(Ut og stjaele hester)



director.gif (905 bytes)Hans Petter Moland


Stellan Skarsgård
Tobias Santelmann
Danica Curcic
Pål Sverre Hagen
Anders Baasmo Christiansen


February 9, 2019 - BIFF


Set in the easternmost region of Norway, Out Stealing Horses begins with an ending. Sixty-seven-year-old Trond has settled into a rustic cabin in an isolated area to live the rest of his life with a quiet deliberation. A meeting with his only neighbor, however, forces him to reflect on that fateful summer.

button_box.gif (205 bytes)STELLAN:

"Trond and Lars build an almost wordless relationship. I read the novel many years ago, and it's really great literature. It is also a book that is difficult to convert into movies, but I think Hans Petter has written an incredibly nice script. It is close to the novel and Hans Petter has managed to transfer the book's poetry to film."

button_box.gif (205 bytes)PUBLICITY PHOTOS



button_box.gif (205 bytes)REVIEWS

"Moland’s film could hardly be more beautiful. It captures the essence of a long-gone summer when everything looked, smelled – and was – good. It encapsulates the cold, the darkness, the harried moments, and the melancholy of bygone days and bygone chances. The cast, jam-packed with Scandinavian acting nobility, shine. In trusty Swede Skarsgård, Mr Norway has once again found an undisputable lead, perhaps even a Bear-worthy one. His line about 'not hitting that man in Karlstad' is pure Stellan by starlight."    ...Jan Lumholdt, Cineuropa

"A ravishing and evocative exploration of the past. Quite probably the majority of public recognition actor Stellan Skarsgård receives is due to his forays into Hollywood, from dispensing advice to an Avenger to gyrating alongside Meryl Streep as they sing Abba songs.  Of course, Skarsgård is capable of excellence, which he ably demonstrates in Hans Petter Moland’s ravishing Ut og stjæle hester.  ...Oliver Johnston, The Up Coming (UK)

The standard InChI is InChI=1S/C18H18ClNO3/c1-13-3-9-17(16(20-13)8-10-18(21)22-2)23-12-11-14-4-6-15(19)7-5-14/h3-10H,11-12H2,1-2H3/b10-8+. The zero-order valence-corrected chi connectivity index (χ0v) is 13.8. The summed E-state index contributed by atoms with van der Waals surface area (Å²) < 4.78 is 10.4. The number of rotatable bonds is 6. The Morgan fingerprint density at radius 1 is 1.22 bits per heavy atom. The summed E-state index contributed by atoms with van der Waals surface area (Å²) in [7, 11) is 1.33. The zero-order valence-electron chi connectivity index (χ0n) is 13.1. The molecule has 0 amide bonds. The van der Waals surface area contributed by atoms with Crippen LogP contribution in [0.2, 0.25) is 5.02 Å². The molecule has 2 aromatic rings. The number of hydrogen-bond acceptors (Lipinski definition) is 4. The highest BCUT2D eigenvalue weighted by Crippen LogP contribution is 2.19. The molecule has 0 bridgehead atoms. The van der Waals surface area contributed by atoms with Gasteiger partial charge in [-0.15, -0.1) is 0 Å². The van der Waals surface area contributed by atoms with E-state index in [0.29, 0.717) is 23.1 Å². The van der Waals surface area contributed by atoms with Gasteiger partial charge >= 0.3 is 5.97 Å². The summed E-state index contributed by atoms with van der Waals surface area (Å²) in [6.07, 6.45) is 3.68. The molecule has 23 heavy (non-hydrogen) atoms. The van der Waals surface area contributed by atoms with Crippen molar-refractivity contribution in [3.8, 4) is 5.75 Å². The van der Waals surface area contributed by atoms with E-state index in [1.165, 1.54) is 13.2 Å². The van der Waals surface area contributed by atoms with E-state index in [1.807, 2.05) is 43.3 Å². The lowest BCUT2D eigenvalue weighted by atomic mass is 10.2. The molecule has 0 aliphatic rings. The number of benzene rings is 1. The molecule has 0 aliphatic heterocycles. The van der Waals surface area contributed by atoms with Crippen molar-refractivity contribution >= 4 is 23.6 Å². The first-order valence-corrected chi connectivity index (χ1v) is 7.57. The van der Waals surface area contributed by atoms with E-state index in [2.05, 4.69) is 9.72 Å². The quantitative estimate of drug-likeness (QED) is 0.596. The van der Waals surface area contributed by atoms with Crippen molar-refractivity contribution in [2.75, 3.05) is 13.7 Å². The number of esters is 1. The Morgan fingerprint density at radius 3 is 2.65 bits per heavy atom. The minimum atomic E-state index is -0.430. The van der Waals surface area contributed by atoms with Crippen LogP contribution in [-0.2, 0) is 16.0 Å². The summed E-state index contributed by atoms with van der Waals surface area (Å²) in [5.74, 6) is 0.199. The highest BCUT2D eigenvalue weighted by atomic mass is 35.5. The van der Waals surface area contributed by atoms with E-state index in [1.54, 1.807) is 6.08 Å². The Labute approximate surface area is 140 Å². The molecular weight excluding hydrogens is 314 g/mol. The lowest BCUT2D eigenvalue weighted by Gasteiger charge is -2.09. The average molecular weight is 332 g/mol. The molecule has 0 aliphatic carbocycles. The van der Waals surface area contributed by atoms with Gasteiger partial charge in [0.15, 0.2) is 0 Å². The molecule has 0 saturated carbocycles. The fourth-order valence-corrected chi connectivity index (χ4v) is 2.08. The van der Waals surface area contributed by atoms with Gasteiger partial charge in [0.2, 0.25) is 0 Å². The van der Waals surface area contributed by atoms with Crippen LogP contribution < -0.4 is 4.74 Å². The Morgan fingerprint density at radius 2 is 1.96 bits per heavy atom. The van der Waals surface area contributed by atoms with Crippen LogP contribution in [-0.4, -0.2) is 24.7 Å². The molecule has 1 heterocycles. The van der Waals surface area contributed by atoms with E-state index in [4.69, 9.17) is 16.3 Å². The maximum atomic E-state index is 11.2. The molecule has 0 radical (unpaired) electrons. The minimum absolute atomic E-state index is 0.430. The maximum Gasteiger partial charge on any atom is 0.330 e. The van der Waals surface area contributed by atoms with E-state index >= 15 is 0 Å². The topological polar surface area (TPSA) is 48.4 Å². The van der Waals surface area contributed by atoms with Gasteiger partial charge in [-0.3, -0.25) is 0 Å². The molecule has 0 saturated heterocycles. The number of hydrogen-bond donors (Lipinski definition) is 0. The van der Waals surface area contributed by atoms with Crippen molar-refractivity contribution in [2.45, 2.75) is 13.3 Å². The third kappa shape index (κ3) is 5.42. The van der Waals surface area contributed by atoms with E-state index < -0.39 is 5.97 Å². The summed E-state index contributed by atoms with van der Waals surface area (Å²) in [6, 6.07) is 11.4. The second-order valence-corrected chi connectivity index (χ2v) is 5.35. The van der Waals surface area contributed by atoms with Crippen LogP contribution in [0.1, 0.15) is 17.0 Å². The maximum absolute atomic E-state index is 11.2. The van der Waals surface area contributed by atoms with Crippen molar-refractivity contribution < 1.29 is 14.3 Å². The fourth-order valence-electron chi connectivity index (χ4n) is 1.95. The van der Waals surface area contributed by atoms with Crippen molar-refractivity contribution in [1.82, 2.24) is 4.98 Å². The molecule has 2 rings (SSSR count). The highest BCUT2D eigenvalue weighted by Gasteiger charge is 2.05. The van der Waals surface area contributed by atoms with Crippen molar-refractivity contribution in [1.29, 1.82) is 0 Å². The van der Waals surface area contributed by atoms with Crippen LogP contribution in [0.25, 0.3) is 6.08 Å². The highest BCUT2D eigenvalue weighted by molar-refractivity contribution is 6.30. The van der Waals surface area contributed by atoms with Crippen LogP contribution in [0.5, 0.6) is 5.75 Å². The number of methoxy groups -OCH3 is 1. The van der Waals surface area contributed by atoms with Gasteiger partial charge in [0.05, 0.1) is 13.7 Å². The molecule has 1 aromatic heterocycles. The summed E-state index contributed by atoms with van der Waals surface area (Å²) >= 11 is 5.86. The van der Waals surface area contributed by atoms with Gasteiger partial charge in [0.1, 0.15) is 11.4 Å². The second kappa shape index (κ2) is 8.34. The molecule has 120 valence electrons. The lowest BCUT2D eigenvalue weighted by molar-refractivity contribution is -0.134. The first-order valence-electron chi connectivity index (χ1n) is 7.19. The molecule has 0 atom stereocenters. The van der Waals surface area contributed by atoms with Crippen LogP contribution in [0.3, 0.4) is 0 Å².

"Out Stealing Horses has so much scenery and texture, falling snow, rushing rivers, and rugged log cabins, that you nearly forget to look at the humans at the centre of the story. Stellan Skarsgard's craggy face recalls the memories of childhood, and for a time it holds, but the film goes on for too long."   ...Shubhra Gupta, Indian Express

"Hans Petter Moland’s loving film adaptation effectively plays lush visual storytelling against its characters’ desolate interiors. The result is a heartfelt, attractive arthouse item that ought to travel as widely as its much-translated source novel, boosted by the internationally familiar presence of Stellan Skarsgård in the lead role of 67-year-old widower Trond, who retreats into painful childhood memories when he relocates to the remote Norwegian countryside. This is delicate, internalized drama, easier to realize on the page than on the screen, though both Skarsgård and Jon Ranes, a solemnly impressive newcomer, do a fine job of portraying Trond’s changing awareness at different ages, the performances aligned in their tense, sorrowful body language."   ...Guy Lodge, Variety